Family Star Party-The Planet Inhabited Solely by Robots
Inspire the next generation of astronomy enthusiasts with a fun, learning environment for the whole family.
Event Series:Family Star Party
July 29 @ 6:00 pm - 9:00 pm MDT
Admission:Included with Discovery Center Passport. No other coupons or discounts apply. Adults=$5.00 Children (5-17)=$3.00 Children (4 and younger) free.
Location:Space Foundation Discovery Center
An evening of looking to the stars and discovering the wonders of the universe. This event creates a fun learning environment for the whole family and inspires the next generation of astronomy enthusiasts!
In July 2020, the next NASA Mars Rover, now named “Perseverance” will launch from Earth on a seven-month journey through the void of space. In February 2021, it will arrive at our outer planetary neighbor to begin a brand-new exploration of the red planet as the most advanced rover ever launched. Join us for our July Family Star Party when we will celebrate the launch of this new Mars rover and how Perseverance will be a gateway for the #MarsGeneration to begin a lifetime of learning, loving, and exploring Mars.
• Hands on activities and demonstrations
• Mars Robotics Laboratory open for Mars Rover missions
• Night sky viewing with Colorado Springs Astronomical Society
• Mars presentations on Science On a Sphere®
• Special Presentation and Q & A session… Topic: How NASA conducts a Mars Rover mission
What to look for in the July night sky:
- July 5 – Full Moon. The Moon will be located on the opposite side of the Earth as the Sun and its face will be fully illuminated. This full moon was known by early Native American tribes as the Full Buck Moon because the male buck deer would begin to grow their new antlers at this time of year. This moon has also been known as the Full Thunder Moon and the Full Hay Moon.
- July 5 – Penumbral Lunar Eclipse. A penumbral lunar eclipse occurs when the Moon passes through the Earth’s partial shadow, or penumbra. During this type of eclipse, the Moon will darken slightly but not completely. The eclipse will be visible throughout most of North America, South America, the eastern Pacific Ocean, the western Atlantic Ocean, and extreme western Africa.
- July 14 – Jupiter at Opposition. The giant planet will be at its closest approach to Earth and its face will be fully illuminated by the Sun. It will be brighter than any other time of the year and will be visible all night long. This is the best time to view and photograph Jupiter and its moons. A medium-sized telescope should be able to show you some of the details in Jupiter’s cloud bands. A good pair of binoculars should allow you to see Jupiter’s four largest moons, appearing as bright dots on either side of the planet.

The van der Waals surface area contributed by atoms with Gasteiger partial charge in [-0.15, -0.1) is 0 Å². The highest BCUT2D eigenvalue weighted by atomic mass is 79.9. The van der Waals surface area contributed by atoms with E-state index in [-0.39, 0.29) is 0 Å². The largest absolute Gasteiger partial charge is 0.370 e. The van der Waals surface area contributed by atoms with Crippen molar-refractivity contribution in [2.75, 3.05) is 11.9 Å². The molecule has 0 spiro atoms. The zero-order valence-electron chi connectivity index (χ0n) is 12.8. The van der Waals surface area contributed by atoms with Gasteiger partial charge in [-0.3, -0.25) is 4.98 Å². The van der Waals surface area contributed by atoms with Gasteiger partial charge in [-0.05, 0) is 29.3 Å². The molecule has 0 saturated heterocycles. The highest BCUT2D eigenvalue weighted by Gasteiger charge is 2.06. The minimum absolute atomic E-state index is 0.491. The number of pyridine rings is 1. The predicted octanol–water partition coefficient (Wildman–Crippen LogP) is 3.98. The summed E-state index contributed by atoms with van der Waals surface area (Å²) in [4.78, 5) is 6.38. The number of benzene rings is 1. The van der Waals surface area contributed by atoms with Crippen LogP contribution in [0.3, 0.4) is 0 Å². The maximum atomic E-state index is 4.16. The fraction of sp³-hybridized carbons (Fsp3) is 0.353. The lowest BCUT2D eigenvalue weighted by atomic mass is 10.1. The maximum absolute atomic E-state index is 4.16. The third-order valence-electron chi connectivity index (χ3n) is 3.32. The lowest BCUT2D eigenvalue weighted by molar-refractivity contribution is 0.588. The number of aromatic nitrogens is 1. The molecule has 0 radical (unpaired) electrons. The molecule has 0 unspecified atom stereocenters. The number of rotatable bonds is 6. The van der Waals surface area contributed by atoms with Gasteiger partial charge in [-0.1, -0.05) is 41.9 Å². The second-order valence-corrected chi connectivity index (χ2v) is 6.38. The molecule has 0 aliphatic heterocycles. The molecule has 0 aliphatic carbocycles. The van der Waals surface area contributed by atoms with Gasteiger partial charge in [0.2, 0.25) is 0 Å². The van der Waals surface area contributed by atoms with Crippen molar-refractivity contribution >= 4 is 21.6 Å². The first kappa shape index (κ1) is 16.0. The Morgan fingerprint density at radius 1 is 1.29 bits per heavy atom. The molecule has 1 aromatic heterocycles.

- July 20 – New Moon. The Moon will be located on the same side of the Earth as the Sun and will not be visible in the night sky. This is the best time of the month to observe faint objects such as galaxies and star clusters because there is no moonlight to interfere.
- July 20 – Saturn at Opposition. The ringed planet will be at its closest approach to Earth and its face will be fully illuminated by the Sun. It will be brighter than any other time of the year and will be visible all night long. This is the best time to view and photograph Saturn and its moons. A medium-sized or larger telescope will allow you to see Saturn’s rings and a few of its brightest moons.
- July 22 – Mercury at Greatest Western Elongation. The planet Mercury reaches greatest western elongation of 20.1 degrees from the Sun. This is the best time to view Mercury since it will be at its highest point above the horizon in the morning sky. Look for the planet low in the eastern sky just before sunrise.
- July 28, 29 – Delta Aquarids Meteor Shower. The Delta Aquarids is an average shower that can produce up to 20 meteors per hour at its peak. It is produced by debris left behind by comets Marsden and Kracht. The shower runs annually from July 12 to August 23. It peaks this year on the night of July 28 and morning of July 29. The second quarter moon will block many of the fainter meteors this year. But if you are patient, you should still be able to catch a few of the brighter ones. Best viewing will be from a dark location after midnight. Meteors will radiate from the constellation Aquarius but can appear anywhere in the sky.
Passport Member Benefit- Complimentary Admission
Become a Passport Member: Discovery Center Passport